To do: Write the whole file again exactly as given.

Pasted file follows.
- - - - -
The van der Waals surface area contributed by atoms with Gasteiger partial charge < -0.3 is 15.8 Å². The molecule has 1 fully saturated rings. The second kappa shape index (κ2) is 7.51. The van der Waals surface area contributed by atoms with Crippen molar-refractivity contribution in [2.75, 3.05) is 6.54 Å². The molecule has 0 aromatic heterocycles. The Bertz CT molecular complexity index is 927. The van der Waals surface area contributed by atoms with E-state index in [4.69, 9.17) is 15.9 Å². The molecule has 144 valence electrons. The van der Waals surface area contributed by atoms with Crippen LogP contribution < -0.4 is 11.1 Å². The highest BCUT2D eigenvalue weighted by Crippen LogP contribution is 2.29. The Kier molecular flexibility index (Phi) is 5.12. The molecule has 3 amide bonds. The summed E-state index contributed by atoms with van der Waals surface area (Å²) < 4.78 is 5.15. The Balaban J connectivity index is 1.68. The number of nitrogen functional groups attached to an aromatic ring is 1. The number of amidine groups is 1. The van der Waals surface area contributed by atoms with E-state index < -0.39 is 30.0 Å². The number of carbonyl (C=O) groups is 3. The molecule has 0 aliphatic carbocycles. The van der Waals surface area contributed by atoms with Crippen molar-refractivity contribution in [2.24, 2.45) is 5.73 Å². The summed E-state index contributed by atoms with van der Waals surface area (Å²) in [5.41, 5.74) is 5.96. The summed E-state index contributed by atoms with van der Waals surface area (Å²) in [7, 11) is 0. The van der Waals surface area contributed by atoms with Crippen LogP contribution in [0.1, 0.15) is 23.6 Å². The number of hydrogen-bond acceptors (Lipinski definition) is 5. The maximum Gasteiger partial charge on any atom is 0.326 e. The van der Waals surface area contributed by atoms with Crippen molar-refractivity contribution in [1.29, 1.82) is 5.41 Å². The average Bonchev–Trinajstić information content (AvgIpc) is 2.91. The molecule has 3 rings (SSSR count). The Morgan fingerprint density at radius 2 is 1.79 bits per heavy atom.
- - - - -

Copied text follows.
The van der Waals surface area contributed by atoms with Gasteiger partial charge < -0.3 is 15.8 Å². The molecule has 1 fully saturated rings. The second kappa shape index (κ2) is 7.51. The van der Waals surface area contributed by atoms with Crippen molar-refractivity contribution in [2.75, 3.05) is 6.54 Å². The molecule has 0 aromatic heterocycles. The Bertz CT molecular complexity index is 927. The van der Waals surface area contributed by atoms with E-state index in [4.69, 9.17) is 15.9 Å². The molecule has 144 valence electrons. The van der Waals surface area contributed by atoms with Crippen LogP contribution < -0.4 is 11.1 Å². The highest BCUT2D eigenvalue weighted by Crippen LogP contribution is 2.29. The Kier molecular flexibility index (Phi) is 5.12. The molecule has 3 amide bonds. The summed E-state index contributed by atoms with van der Waals surface area (Å²) < 4.78 is 5.15. The Balaban J connectivity index is 1.68. The number of nitrogen functional groups attached to an aromatic ring is 1. The number of amidine groups is 1. The van der Waals surface area contributed by atoms with E-state index < -0.39 is 30.0 Å². The number of carbonyl (C=O) groups is 3. The molecule has 0 aliphatic carbocycles. The van der Waals surface area contributed by atoms with Crippen molar-refractivity contribution in [2.24, 2.45) is 5.73 Å². The summed E-state index contributed by atoms with van der Waals surface area (Å²) in [5.41, 5.74) is 5.96. The summed E-state index contributed by atoms with van der Waals surface area (Å²) in [7, 11) is 0. The van der Waals surface area contributed by atoms with Crippen LogP contribution in [0.1, 0.15) is 23.6 Å². The number of hydrogen-bond acceptors (Lipinski definition) is 5. The maximum Gasteiger partial charge on any atom is 0.326 e. The van der Waals surface area contributed by atoms with Crippen molar-refractivity contribution in [1.29, 1.82) is 5.41 Å². The average Bonchev–Trinajstić information content (AvgIpc) is 2.91. The molecule has 3 rings (SSSR count). The Morgan fingerprint density at radius 2 is 1.79 bits per heavy atom.